A quick google search returns several articles such as this one claiming that airlines make less than $10 in profit from each customer.

I feel there are a few reasons to doubt this premise:

You can connect through some destinations more cheaply than landing there

Skiplagged is a service helps users find cheaper airfare by booking flights that connect through their actual intended destinations to ones that are less popular and therefore are being sold more cheaply. Users are then expected to simply intentionally miss their final connection.

This means that a travel agency or airline can book seats on more planes and sell that connecting flight for less money. If the airlines have very small profit margins, then that proposition wouldn't just return less profit; it would lose money.

Ticket prices are higher in recent years

After 30 years of gradual decline due to competition, prices have been increasing since 2010 and have returned to levels they were at before the 'great recession'.

Rising prices are contrasted by apparent decreasing costs

  • Fuel prices have come down since spiking in 2010
  • Pilots work long hours and in some cases for surprisingly low pay
  • There's less leg room than ever due to cramming more seats on each plane
  • Meals and other niceties common in the 90's have disappeared from most flights
  • Many flights now don't have screens to watch movies on or ports to connect earphones to; customers connect their devices to the entertainment system via wifi

So, is the claim that airlines turn $10 profit per customer accurate?

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    Note that overbooking has more to do with the fact that quite often, not everyone who buys a ticket shows up, and airlines want to make as much money as they can regardless of the actual per-passenger profit. post-gazette.com/news/transportation/2017/04/13/… – JAB Apr 13 '17 at 15:25
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    @JAB You're of course correct, but the question is, is that merely a 'cash grab' or is it truly a necessity to avoid running a loss? – Kevin Laity Apr 13 '17 at 15:27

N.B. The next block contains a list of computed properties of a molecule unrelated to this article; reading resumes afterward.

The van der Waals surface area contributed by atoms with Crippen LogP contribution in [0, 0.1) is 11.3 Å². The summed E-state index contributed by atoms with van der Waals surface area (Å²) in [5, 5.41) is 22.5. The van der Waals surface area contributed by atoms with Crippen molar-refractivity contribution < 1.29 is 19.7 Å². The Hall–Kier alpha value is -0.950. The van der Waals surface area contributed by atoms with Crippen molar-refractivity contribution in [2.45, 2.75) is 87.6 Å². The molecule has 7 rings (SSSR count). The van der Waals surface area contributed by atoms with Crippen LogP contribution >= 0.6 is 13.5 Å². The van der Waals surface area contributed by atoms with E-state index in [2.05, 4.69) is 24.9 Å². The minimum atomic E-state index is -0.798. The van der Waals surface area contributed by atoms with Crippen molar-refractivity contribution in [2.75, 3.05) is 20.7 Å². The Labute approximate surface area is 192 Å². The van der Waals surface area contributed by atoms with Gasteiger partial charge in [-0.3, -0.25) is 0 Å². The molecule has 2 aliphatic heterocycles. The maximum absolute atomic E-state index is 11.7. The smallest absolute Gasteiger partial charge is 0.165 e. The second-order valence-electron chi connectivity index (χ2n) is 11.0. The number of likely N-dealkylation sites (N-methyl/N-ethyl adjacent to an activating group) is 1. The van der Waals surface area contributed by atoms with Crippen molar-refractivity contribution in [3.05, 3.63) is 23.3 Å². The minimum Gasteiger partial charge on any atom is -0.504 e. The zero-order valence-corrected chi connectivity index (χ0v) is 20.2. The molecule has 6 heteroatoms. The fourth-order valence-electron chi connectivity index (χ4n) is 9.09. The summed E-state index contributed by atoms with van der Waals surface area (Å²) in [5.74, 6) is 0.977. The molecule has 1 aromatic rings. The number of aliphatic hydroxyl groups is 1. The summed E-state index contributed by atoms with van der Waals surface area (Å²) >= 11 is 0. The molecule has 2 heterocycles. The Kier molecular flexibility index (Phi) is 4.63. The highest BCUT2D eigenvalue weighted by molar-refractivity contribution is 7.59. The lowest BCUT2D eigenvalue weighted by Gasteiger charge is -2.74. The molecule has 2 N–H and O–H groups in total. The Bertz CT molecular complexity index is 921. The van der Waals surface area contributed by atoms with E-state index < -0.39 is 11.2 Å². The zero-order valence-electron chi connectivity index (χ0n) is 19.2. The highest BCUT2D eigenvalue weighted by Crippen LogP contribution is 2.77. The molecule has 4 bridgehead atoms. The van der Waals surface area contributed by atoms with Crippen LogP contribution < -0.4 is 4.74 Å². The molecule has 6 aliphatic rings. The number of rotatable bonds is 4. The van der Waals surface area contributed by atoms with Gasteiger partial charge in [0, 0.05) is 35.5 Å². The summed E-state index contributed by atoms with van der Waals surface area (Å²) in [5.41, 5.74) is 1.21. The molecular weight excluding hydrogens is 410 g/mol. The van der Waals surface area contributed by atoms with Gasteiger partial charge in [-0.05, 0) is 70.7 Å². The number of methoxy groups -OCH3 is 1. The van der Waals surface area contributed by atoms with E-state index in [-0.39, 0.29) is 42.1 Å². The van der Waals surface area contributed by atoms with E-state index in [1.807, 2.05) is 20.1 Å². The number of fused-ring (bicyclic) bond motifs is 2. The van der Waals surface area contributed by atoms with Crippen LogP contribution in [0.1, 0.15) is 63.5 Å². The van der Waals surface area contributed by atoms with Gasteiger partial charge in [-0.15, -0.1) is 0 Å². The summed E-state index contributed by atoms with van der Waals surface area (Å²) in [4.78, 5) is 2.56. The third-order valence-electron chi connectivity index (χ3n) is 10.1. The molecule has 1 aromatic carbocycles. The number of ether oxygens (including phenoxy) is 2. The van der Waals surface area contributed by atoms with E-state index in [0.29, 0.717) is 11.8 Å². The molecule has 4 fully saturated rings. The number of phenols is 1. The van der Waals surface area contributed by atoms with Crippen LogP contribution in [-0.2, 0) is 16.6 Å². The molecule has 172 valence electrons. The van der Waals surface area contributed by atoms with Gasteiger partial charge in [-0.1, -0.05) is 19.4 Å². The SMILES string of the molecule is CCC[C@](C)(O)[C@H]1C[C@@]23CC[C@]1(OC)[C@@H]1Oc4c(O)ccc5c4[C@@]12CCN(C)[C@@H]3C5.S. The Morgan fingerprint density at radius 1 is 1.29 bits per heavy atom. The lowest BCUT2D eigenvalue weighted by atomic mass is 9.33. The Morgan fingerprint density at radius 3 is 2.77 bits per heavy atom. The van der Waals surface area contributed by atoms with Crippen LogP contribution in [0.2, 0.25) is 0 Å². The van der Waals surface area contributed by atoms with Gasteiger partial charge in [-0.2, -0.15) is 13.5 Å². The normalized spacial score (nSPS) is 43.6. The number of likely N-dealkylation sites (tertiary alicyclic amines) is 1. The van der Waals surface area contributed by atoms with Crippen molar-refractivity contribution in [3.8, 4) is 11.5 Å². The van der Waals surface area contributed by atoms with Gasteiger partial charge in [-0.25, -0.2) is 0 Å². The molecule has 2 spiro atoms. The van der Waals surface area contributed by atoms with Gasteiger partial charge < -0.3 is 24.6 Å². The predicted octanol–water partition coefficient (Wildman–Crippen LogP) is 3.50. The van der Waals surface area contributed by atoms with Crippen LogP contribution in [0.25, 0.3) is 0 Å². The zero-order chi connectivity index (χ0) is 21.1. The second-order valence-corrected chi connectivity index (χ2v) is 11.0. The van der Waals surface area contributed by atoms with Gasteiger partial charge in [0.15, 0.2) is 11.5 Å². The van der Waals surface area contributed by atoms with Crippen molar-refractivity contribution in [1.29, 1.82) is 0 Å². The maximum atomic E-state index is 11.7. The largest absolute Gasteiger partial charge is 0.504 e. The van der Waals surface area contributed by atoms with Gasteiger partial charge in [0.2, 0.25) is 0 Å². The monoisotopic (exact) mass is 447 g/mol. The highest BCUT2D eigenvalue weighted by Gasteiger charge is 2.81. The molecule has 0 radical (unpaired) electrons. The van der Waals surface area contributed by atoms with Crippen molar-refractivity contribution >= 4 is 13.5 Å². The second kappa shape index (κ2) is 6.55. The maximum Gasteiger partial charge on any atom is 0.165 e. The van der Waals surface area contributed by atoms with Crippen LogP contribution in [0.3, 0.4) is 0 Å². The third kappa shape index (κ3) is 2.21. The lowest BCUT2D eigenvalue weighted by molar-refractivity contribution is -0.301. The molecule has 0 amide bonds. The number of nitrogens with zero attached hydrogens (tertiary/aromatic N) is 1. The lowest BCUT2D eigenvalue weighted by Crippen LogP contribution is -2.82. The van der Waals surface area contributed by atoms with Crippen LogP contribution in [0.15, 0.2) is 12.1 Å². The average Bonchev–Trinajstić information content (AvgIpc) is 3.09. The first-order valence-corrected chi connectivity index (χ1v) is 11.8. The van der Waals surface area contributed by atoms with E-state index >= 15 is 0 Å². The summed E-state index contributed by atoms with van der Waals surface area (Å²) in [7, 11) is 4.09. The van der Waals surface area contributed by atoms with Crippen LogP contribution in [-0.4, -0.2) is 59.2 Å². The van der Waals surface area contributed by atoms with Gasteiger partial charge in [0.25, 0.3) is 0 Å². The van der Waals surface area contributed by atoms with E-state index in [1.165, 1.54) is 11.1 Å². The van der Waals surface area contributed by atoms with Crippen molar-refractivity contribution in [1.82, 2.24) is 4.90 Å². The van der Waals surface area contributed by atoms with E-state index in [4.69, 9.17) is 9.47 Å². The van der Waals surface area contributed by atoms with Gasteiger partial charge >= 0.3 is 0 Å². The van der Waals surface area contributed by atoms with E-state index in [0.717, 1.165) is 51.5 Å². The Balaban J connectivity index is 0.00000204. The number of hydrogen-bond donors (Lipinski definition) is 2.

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    @Jan Doggen I've removed the mention of the video, but not all of my cited information applies worldwide, and the picture of 'what does the average airline make from each customer' could vary widely if asked about the whole world. – Kevin Laity Apr 13 '17 at 15:36
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    I don't understand the first point. The $10 per customer claim is clearly an average, and it doesn't contradict the possibility that some tickets are much more profitable (e.g. those where the airline charges more for a nonstop than for an onward connection). – Nate Eldredge Apr 13 '17 at 16:59
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    @KevinLaity: I would dismiss your premise - that there is a qualitative difference between a "cash grab" and "necessity to avoid running a loss" for a business motivated to make a profit for its shareholders. – Oddthinking Apr 14 '17 at 2:40


United makes about $9.50 per passenger.


United Airlines Q4 and full year 2016 performance results offer a great starting point for these calculations.

We can see that United recorded a Q4 net operating income of $397 million. In the same time frame, United recorded having moved 36.023 million passengers. This gives us a baseline number of $11.02 net income per passenger.

This number is only a good starting point though, as it assumes all of United's revenue is from passenger traffic, but they also recorded revenue of $1,291 million from "Cargo" and "Other Operating Revenue". To get a more accurate picture of the profit/passenger, we'll have to dig a bit deeper.